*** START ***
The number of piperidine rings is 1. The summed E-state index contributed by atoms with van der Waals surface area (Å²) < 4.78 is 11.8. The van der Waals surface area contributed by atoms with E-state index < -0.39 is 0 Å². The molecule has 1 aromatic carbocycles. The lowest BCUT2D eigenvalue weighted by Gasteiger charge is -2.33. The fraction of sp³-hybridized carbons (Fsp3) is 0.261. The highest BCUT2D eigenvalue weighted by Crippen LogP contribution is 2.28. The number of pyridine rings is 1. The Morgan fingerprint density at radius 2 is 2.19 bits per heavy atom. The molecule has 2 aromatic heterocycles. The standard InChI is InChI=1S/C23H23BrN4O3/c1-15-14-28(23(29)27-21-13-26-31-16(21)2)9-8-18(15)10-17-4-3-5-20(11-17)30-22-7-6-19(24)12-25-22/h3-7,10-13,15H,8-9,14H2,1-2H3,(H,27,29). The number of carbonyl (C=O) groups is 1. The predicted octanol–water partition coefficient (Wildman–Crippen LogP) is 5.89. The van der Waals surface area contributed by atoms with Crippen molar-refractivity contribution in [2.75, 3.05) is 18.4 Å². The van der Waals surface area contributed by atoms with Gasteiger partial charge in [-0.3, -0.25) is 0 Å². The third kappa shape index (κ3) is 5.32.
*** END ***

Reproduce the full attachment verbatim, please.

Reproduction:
The number of piperidine rings is 1. The summed E-state index contributed by atoms with van der Waals surface area (Å²) < 4.78 is 11.8. The van der Waals surface area contributed by atoms with E-state index < -0.39 is 0 Å². The molecule has 1 aromatic carbocycles. The lowest BCUT2D eigenvalue weighted by Gasteiger charge is -2.33. The fraction of sp³-hybridized carbons (Fsp3) is 0.261. The highest BCUT2D eigenvalue weighted by Crippen LogP contribution is 2.28. The number of pyridine rings is 1. The Morgan fingerprint density at radius 2 is 2.19 bits per heavy atom. The molecule has 2 aromatic heterocycles. The standard InChI is InChI=1S/C23H23BrN4O3/c1-15-14-28(23(29)27-21-13-26-31-16(21)2)9-8-18(15)10-17-4-3-5-20(11-17)30-22-7-6-19(24)12-25-22/h3-7,10-13,15H,8-9,14H2,1-2H3,(H,27,29). The number of carbonyl (C=O) groups is 1. The predicted octanol–water partition coefficient (Wildman–Crippen LogP) is 5.89. The van der Waals surface area contributed by atoms with Crippen molar-refractivity contribution in [2.75, 3.05) is 18.4 Å². The van der Waals surface area contributed by atoms with Gasteiger partial charge in [-0.3, -0.25) is 0 Å². The third kappa shape index (κ3) is 5.32.